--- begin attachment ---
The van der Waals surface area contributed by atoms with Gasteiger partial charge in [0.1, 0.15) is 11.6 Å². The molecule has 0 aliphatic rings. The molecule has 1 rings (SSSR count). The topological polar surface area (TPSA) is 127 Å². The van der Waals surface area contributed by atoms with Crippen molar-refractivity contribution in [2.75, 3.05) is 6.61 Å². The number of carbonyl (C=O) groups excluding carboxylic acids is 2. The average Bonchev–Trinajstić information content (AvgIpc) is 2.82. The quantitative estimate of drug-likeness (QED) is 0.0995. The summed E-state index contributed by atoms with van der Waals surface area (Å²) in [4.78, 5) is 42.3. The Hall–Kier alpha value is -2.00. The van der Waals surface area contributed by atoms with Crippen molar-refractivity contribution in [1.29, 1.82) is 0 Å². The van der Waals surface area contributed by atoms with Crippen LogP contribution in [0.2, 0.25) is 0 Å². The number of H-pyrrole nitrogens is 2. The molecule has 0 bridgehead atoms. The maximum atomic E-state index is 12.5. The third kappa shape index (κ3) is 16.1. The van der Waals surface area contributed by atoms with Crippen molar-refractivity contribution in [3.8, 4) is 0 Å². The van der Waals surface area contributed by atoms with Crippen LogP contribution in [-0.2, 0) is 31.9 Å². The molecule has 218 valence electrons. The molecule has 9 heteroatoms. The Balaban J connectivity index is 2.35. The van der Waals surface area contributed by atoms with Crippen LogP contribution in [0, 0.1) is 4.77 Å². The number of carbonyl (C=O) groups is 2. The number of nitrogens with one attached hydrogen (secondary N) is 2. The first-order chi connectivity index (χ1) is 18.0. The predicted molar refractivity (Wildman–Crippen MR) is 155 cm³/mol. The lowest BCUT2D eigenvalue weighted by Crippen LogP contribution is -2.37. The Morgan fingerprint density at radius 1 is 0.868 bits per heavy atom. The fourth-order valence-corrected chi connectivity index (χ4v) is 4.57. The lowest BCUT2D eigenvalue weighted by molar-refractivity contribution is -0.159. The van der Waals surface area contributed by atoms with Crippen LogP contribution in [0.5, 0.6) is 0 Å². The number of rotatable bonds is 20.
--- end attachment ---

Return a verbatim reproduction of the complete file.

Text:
The van der Waals surface area contributed by atoms with Gasteiger partial charge in [0.1, 0.15) is 11.6 Å². The molecule has 0 aliphatic rings. The molecule has 1 rings (SSSR count). The topological polar surface area (TPSA) is 127 Å². The van der Waals surface area contributed by atoms with Crippen molar-refractivity contribution in [2.75, 3.05) is 6.61 Å². The number of carbonyl (C=O) groups excluding carboxylic acids is 2. The average Bonchev–Trinajstić information content (AvgIpc) is 2.82. The quantitative estimate of drug-likeness (QED) is 0.0995. The summed E-state index contributed by atoms with van der Waals surface area (Å²) in [4.78, 5) is 42.3. The Hall–Kier alpha value is -2.00. The van der Waals surface area contributed by atoms with Crippen molar-refractivity contribution in [1.29, 1.82) is 0 Å². The van der Waals surface area contributed by atoms with Crippen LogP contribution in [0.2, 0.25) is 0 Å². The number of H-pyrrole nitrogens is 2. The molecule has 0 bridgehead atoms. The maximum atomic E-state index is 12.5. The third kappa shape index (κ3) is 16.1. The van der Waals surface area contributed by atoms with Crippen molar-refractivity contribution in [3.8, 4) is 0 Å². The van der Waals surface area contributed by atoms with Crippen LogP contribution in [-0.2, 0) is 31.9 Å². The molecule has 218 valence electrons. The molecule has 9 heteroatoms. The Balaban J connectivity index is 2.35. The van der Waals surface area contributed by atoms with Crippen LogP contribution in [0, 0.1) is 4.77 Å². The number of carbonyl (C=O) groups is 2. The number of nitrogens with one attached hydrogen (secondary N) is 2. The first-order chi connectivity index (χ1) is 18.0. The predicted molar refractivity (Wildman–Crippen MR) is 155 cm³/mol. The lowest BCUT2D eigenvalue weighted by Crippen LogP contribution is -2.37. The Morgan fingerprint density at radius 1 is 0.868 bits per heavy atom. The fourth-order valence-corrected chi connectivity index (χ4v) is 4.57. The lowest BCUT2D eigenvalue weighted by molar-refractivity contribution is -0.159. The van der Waals surface area contributed by atoms with Crippen LogP contribution in [0.5, 0.6) is 0 Å². The number of rotatable bonds is 20.